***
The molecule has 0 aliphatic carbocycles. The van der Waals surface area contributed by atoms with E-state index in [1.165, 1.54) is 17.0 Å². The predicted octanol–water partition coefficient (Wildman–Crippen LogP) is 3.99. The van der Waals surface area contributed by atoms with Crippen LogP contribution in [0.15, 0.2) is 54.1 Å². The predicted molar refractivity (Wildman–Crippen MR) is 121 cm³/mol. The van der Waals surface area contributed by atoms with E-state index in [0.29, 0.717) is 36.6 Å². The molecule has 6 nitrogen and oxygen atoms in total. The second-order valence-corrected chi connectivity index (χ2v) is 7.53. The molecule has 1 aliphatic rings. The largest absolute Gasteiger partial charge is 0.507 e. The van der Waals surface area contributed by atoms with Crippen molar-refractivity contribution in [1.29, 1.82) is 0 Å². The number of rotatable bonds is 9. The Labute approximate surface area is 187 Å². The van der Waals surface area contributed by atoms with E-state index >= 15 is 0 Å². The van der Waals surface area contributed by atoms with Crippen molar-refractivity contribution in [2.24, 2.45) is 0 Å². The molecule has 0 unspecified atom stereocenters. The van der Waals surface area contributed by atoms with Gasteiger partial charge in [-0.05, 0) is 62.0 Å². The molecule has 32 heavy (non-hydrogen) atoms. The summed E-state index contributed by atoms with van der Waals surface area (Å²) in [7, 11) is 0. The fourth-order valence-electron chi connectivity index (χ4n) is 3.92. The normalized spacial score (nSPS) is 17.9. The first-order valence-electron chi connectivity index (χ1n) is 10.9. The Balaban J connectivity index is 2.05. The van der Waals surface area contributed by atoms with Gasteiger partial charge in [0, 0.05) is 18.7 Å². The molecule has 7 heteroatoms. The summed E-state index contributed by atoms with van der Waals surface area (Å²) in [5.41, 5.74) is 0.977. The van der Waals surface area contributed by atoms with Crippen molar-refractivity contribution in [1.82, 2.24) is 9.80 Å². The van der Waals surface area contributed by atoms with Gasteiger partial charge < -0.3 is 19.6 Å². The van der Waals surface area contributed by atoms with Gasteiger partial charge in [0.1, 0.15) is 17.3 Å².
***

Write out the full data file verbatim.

The molecule has 0 aliphatic carbocycles. The van der Waals surface area contributed by atoms with E-state index in [1.165, 1.54) is 17.0 Å². The predicted octanol–water partition coefficient (Wildman–Crippen LogP) is 3.99. The van der Waals surface area contributed by atoms with Crippen LogP contribution in [0.15, 0.2) is 54.1 Å². The predicted molar refractivity (Wildman–Crippen MR) is 121 cm³/mol. The van der Waals surface area contributed by atoms with E-state index in [0.29, 0.717) is 36.6 Å². The molecule has 6 nitrogen and oxygen atoms in total. The second-order valence-corrected chi connectivity index (χ2v) is 7.53. The molecule has 1 aliphatic rings. The largest absolute Gasteiger partial charge is 0.507 e. The van der Waals surface area contributed by atoms with Crippen molar-refractivity contribution in [1.29, 1.82) is 0 Å². The number of rotatable bonds is 9. The Labute approximate surface area is 187 Å². The van der Waals surface area contributed by atoms with E-state index >= 15 is 0 Å². The van der Waals surface area contributed by atoms with Crippen molar-refractivity contribution in [2.24, 2.45) is 0 Å². The molecule has 0 unspecified atom stereocenters. The van der Waals surface area contributed by atoms with Gasteiger partial charge in [-0.05, 0) is 62.0 Å². The molecule has 32 heavy (non-hydrogen) atoms. The summed E-state index contributed by atoms with van der Waals surface area (Å²) in [7, 11) is 0. The fourth-order valence-electron chi connectivity index (χ4n) is 3.92. The normalized spacial score (nSPS) is 17.9. The first-order valence-electron chi connectivity index (χ1n) is 10.9. The Balaban J connectivity index is 2.05. The van der Waals surface area contributed by atoms with Gasteiger partial charge in [0, 0.05) is 18.7 Å². The molecule has 7 heteroatoms. The summed E-state index contributed by atoms with van der Waals surface area (Å²) in [5.41, 5.74) is 0.977. The van der Waals surface area contributed by atoms with Crippen molar-refractivity contribution in [1.82, 2.24) is 9.80 Å². The van der Waals surface area contributed by atoms with Gasteiger partial charge < -0.3 is 19.6 Å². The van der Waals surface area contributed by atoms with Gasteiger partial charge in [0.1, 0.15) is 17.3 Å².